by Chris Billowsin Hobby Heedings, Mental Mischief0 commentstags: Self Analysis
I was playing with my Mindmap app and came up with a tree of medias that I engage with. Essentially the branches of the tree are separated by their verb (i.e. reading books, browsing websites, playing games, etc.) and then further separated by the method/place (i.e. bedside books, iTunes music). Sharing for hopeful utility.
by Chris Billowsin Republic of Bloggers0 commentstags: Blogging, Components of Human Nature, Contrarian, Human Condition, Human Misery, Republic of Bloggers, Self Analysis, Virtuous Discourse
Some Background This blog-post is an indirect response to a blog-letter discourse that Chris Bateman and myself recently concluded that was about knowledge and how we know that we know. You can read it if you are so inclined at https://onlyagame.typepad.com/only_a_game/2015/09/knowing-that-we-know.html In reading Chris’ response, I was struck by the examples he used, particularly how he refers to John Haidt’s bias against philosophy. This got me thinking… I too have a bias against philosophy. It is apparent that Chris Bateman and I have different approaches about this question of knowledge. His focus on knowledge is cognitively and philosophically (epistemology) based, mine was emotional. This difference is likely from divergent backgrounds: Chris is a game designer, author, philosopher, and professor, while I am a social worker, ex-politcal party activist, and a wanna-be game designer. It was my game design interest that led me to Chris Bateman’s blog, where he taught me the value and practice of Virtuous Discourse. Enough background; the intrigue for me and the focus of this post is about my bias against philosophy. The Folly of Modern Philosophy As a part of my university coursework, I took Introduction to Philosophy which I enjoyed and did well in, but […]
by Chris Billowsin Spirit Speculations0 commentstags: Fictional Letter, Human Misery, Personal Resolve, Self Analysis, Stages of Realization
Dear Samsara, I am writing to let you know that I have finally figured out how bad you are for me and that its time to break this thing off. You kept telling me that the pain of our relationship would get easier with time, that I would learn to live with the pain and come to accept it. I now don’t think so. I remember as a young child how my parents took care of me, yet you took the credit for all of the good things that happened. And when the bad things happened, you told me to just wait until the next good thing comes along. I believed you that life is full of ups and downs and you just had to hold on. As an older child I remember experiencing terror, tragedy, and self-loathing, and yet you were nowhere to be seen. You were never there to help me. Yet, I survived. And it was this survival that created this distinct self-sculpture. My scars became signs of battles survived and never won. As a young adult, I began exploring the limitless pleasures you offered. You provided entertainment, dining and drink. Yet these experiences always had a […]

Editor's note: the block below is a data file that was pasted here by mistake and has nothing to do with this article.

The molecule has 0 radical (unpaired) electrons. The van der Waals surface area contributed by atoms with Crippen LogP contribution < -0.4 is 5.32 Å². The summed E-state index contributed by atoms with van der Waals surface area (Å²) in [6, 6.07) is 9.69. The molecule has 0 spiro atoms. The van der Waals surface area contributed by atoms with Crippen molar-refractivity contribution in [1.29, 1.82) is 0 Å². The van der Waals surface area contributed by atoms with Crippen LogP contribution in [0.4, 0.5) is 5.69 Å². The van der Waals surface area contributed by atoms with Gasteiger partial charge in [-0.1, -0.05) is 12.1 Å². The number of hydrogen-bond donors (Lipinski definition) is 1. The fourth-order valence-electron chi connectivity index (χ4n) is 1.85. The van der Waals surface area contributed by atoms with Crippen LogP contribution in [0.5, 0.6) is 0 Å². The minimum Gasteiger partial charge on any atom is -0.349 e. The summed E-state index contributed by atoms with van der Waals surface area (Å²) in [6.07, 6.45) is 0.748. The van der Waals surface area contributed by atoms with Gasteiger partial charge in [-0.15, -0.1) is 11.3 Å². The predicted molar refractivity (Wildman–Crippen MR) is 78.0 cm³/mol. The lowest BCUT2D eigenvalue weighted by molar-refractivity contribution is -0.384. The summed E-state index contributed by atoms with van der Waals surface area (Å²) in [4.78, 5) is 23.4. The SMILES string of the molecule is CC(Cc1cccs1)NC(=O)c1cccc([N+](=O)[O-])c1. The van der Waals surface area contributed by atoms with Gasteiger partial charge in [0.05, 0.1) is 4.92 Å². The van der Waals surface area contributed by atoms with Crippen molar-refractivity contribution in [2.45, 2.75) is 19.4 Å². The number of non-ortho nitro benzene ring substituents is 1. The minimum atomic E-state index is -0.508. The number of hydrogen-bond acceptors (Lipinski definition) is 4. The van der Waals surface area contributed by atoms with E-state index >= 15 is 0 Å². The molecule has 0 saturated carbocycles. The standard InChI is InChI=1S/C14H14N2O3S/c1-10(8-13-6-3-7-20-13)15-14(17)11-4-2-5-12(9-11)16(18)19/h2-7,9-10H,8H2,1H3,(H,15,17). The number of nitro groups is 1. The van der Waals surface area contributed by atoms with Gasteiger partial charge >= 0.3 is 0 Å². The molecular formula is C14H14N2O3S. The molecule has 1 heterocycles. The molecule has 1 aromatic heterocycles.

by Chris Billowsin Republic of Bloggers0 commentstags: Blogging, Self Analysis
Technology can be a wonderful thing. The ready availability and ease of setting up one’s own website is very easy because of services like WiredTree.com and blogging platforms like WordPress. But ease of publishing on the net is a gilded dream. It looks good but is insubstantial. You still need to do the hard work of coming up with good content which requires substantial perspiration and inspiration. And the only way to find inspiration is to know thyself enough to know what interests you and triggers a response. Otherwise, you are just rehashing what others are saying which is simply boring and lazy. Developing an online presence has never been easier, but this ease of entry into the market means that portraying a unique message is even more important. And this can only be done by developing enough self-insight to know what things trigger in you an emotional and intellectual response so you have material to work with. Its what separates the leaders from the followers. It is hard work because it requires so much self-analysis and self-editing. Thankfully, just like any skill set, it becomes easier with practice and repetition.